A review of the future sustainability of quality journalism has been hailed by the news industry.

Newsquest CEO Henry Faure Walker said he welcomed Dame Cairncross’s recommendation that support for public interest reporters, particularly the BBC-funded Local Democracy Reporter scheme, should be expanded.

He said: “Any support must be done in a way that maximises its contribution to local journalism – and this is best done by leveraging the extremely effective and efficient infrastructure already in place in regional publisher newsrooms up and down the country.

“Diverting funds to setting up an alternative news publishing infrastructure or activities that directly compete with existing local publishers would further undermine the business model for quality local journalism and risks not being sustainable.

“As Dame Cairncross says, there is no other area of journalism so important for the health of local democracy than local news and finding a way to support local news is now a matter of urgency.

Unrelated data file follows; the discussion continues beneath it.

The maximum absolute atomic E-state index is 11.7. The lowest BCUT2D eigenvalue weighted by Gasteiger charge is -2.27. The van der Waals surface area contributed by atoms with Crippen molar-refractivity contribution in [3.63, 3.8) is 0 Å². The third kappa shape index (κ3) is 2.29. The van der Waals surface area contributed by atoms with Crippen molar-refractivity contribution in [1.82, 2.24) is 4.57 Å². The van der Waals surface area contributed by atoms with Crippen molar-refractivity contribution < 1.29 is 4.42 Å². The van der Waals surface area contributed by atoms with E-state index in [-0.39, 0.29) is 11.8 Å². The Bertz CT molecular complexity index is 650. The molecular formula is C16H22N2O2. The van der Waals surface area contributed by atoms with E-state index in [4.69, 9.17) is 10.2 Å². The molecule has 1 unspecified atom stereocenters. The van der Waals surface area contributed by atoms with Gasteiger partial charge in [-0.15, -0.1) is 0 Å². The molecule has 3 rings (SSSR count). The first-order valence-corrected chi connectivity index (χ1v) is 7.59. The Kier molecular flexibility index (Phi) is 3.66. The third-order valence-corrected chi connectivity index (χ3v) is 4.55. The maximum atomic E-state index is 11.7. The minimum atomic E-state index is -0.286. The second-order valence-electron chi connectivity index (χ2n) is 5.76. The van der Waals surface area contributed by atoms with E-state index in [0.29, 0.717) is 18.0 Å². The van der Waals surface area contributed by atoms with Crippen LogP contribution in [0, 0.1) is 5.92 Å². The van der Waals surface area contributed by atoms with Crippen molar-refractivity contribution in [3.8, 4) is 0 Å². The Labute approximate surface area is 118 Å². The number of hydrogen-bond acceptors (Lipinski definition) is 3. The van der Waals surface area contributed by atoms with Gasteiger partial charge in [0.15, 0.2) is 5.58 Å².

“The focus now moves on to government who we hope will be bold and ambitious. We look forward to working with them on meaningful and high impact solutions that will support the incredibly important role that local publishers and their public interest journalism fulfils in communities across the length and breadth of the UK.”

Dame Frances Cairncross was appointed by the government last year to find ways to secure the future of high-quality journalism in the UK.

Her review also said tech giants like Google and Facebook should have a “news quality obligation” – overseen by a regulator – to improve trust in the content they host.

It said the power of online platforms like Google and Facebook captured the majority of online advertising revenues, making it hard for traditional publishers, such as newspapers, to compete effectively.

In order to create a “level playing field”, it called for the creation of new codes of conduct, overseen by a regulator, to “re-balance” the relationship.